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On 4 September 2014 Australia's Joint Standing Committee on Treaties recommended parliamentary ratification of the FTA with Korea (KAFTA) signed earlier this year. But there were dissenting reports from (major Opposition) Labor Party members as well as (very minority) Greens Party Senator Whish-Wilson, based partly on objections to ISDS.

If Labor and Greens Senators follow their (Party) line on ISDS, the ruling Coalition lacks a majority (only) in the upper house and so will struggle to get KAFTA implementation legislation enacted, hence the government is unlikely to be able to ratify KAFTA. It depends on whether the Coalition government can bring onside maverick mining billionaire Senator Clive Palmer (suddenly xenophobic, yet again and in the context also of his personal business dealings, about China and its traders/investors!) and his Party members and independents in the Senate.

The Australian Government may then have to go back to Korea to see if it will alter its stance and agree to exclude ISDS after all (as in the subsequently signed Australia - Japan FTA). Interestingly, there had been considerable political discussion in Korea about ISDS (among other issues) in the context of ratifying its FTA with the US, although KORUS was ratified by the Korean legislature on 22 November 2011 and came into effect from 2012. The possibility of Australia and then Korea now removing or redrafting ISDS provisions in their bilateral FTA has significant implications for Australia's other pending bilateral and regional treaty negos, including RCEP (ASEAN+6, including of course Korea and Japan) and TPP (apparently with the possibility of Korea joining those negotiations).

Curiously, Senator Whish-Wilson's dissenting Report yesterday mentions that the Greens Party (namely himself) introduced a Bill to prevent the government entering into any future treaties containing any form of ISDS, but he doesn't add that on 27 August a (different) Committee recommended against the Senate enacting that "anti-ISDS Bill". (Nor can I see the mentioned in the other Reports on KAFTA ratification.)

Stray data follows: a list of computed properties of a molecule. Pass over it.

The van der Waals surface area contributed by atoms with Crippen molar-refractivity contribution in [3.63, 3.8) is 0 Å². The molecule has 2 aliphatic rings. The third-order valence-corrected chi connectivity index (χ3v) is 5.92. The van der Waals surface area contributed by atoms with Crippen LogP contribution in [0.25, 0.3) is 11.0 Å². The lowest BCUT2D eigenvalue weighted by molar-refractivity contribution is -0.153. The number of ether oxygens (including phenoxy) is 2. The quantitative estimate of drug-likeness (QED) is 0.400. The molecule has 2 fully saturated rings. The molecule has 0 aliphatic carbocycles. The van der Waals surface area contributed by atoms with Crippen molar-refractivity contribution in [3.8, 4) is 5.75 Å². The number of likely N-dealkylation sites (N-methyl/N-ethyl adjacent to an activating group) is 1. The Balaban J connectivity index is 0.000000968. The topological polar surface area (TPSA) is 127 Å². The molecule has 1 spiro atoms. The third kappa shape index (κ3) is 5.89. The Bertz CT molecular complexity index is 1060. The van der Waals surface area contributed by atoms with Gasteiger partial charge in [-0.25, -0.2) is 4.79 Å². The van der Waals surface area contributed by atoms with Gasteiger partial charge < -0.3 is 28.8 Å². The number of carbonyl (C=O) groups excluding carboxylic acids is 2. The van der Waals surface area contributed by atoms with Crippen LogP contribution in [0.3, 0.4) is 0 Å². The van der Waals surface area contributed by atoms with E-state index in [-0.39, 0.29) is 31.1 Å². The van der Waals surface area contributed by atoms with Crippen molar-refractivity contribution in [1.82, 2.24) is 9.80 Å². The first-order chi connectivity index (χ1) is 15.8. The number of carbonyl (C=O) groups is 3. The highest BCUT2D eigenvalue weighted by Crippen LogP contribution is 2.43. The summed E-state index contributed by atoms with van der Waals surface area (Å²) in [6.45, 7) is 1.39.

The Senate inquiry into the anti-ISDS Bill heard further evidence, including from myself, with both Coalition and Labor Senators agreeing that the Bill should not be passed - albeit with "Additional Comments" from Labor members emphasising that enactment would drastically curtail the constitutional responsibility of the executive branch to negotiate treaties. (Senator Whish-Wilson unsurprisingly dissented, and recommended enactment of his own private member's Bill.) Against this backdrop, it is quite unlikely that the Senate will ever vote on this particular Bill (many such members' Bill never go forward) and anyway it would fail resoundingly, assuming other Labor Senators follow their committee colleagues (the usual practice).

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This posting is based mainly on a Note that critically reviews The Trade and Foreign Investment (Protecting the Public Interest) Bill 2014, drawing on my written Submission and subsequent Senate Hearings. The fully footnoted version will appear in the next issue of the CIArb's "Australian ADR Reporter" or successor Journal. Readers may also be interested in my subsequent posting to the Kluwer Arbitration Blog, followed by the Senate Committee Report (27 August 2014) which agreed that the anti-ISDS Bill should not be enacted. Significant extracts from that Report will also be added and analysed in my draft paper at http://ssrn.com/abstract=2483610, with an introduction incorporating a version of the Note below.